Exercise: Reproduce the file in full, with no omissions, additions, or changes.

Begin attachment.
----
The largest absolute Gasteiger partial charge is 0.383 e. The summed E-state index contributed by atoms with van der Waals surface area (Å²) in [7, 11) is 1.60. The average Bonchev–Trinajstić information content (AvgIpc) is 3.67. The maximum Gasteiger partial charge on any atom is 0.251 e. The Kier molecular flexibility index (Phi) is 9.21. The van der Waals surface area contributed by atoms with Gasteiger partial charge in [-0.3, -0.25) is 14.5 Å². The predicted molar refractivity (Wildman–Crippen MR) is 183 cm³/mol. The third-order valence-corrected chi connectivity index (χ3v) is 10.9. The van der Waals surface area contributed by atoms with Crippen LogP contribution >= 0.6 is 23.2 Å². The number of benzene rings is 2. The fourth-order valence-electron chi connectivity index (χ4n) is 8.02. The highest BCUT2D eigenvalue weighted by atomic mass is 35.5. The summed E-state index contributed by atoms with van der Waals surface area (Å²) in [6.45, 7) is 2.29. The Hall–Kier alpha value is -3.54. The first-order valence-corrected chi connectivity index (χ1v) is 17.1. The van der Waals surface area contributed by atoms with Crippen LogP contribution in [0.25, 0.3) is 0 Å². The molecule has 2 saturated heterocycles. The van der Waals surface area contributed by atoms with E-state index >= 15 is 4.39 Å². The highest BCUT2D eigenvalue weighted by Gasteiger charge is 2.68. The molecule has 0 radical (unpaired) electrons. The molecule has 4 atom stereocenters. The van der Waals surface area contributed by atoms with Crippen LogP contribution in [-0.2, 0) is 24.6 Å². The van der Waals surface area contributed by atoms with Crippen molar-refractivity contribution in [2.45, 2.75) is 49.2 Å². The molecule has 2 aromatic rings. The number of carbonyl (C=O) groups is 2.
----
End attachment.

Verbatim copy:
The largest absolute Gasteiger partial charge is 0.383 e. The summed E-state index contributed by atoms with van der Waals surface area (Å²) in [7, 11) is 1.60. The average Bonchev–Trinajstić information content (AvgIpc) is 3.67. The maximum Gasteiger partial charge on any atom is 0.251 e. The Kier molecular flexibility index (Phi) is 9.21. The van der Waals surface area contributed by atoms with Gasteiger partial charge in [-0.3, -0.25) is 14.5 Å². The predicted molar refractivity (Wildman–Crippen MR) is 183 cm³/mol. The third-order valence-corrected chi connectivity index (χ3v) is 10.9. The van der Waals surface area contributed by atoms with Crippen LogP contribution >= 0.6 is 23.2 Å². The number of benzene rings is 2. The fourth-order valence-electron chi connectivity index (χ4n) is 8.02. The highest BCUT2D eigenvalue weighted by atomic mass is 35.5. The summed E-state index contributed by atoms with van der Waals surface area (Å²) in [6.45, 7) is 2.29. The Hall–Kier alpha value is -3.54. The first-order valence-corrected chi connectivity index (χ1v) is 17.1. The van der Waals surface area contributed by atoms with Crippen LogP contribution in [0.25, 0.3) is 0 Å². The molecule has 2 saturated heterocycles. The van der Waals surface area contributed by atoms with E-state index >= 15 is 4.39 Å². The highest BCUT2D eigenvalue weighted by Gasteiger charge is 2.68. The molecule has 0 radical (unpaired) electrons. The molecule has 4 atom stereocenters. The van der Waals surface area contributed by atoms with Crippen LogP contribution in [-0.2, 0) is 24.6 Å². The van der Waals surface area contributed by atoms with Crippen molar-refractivity contribution in [2.45, 2.75) is 49.2 Å². The molecule has 2 aromatic rings. The number of carbonyl (C=O) groups is 2.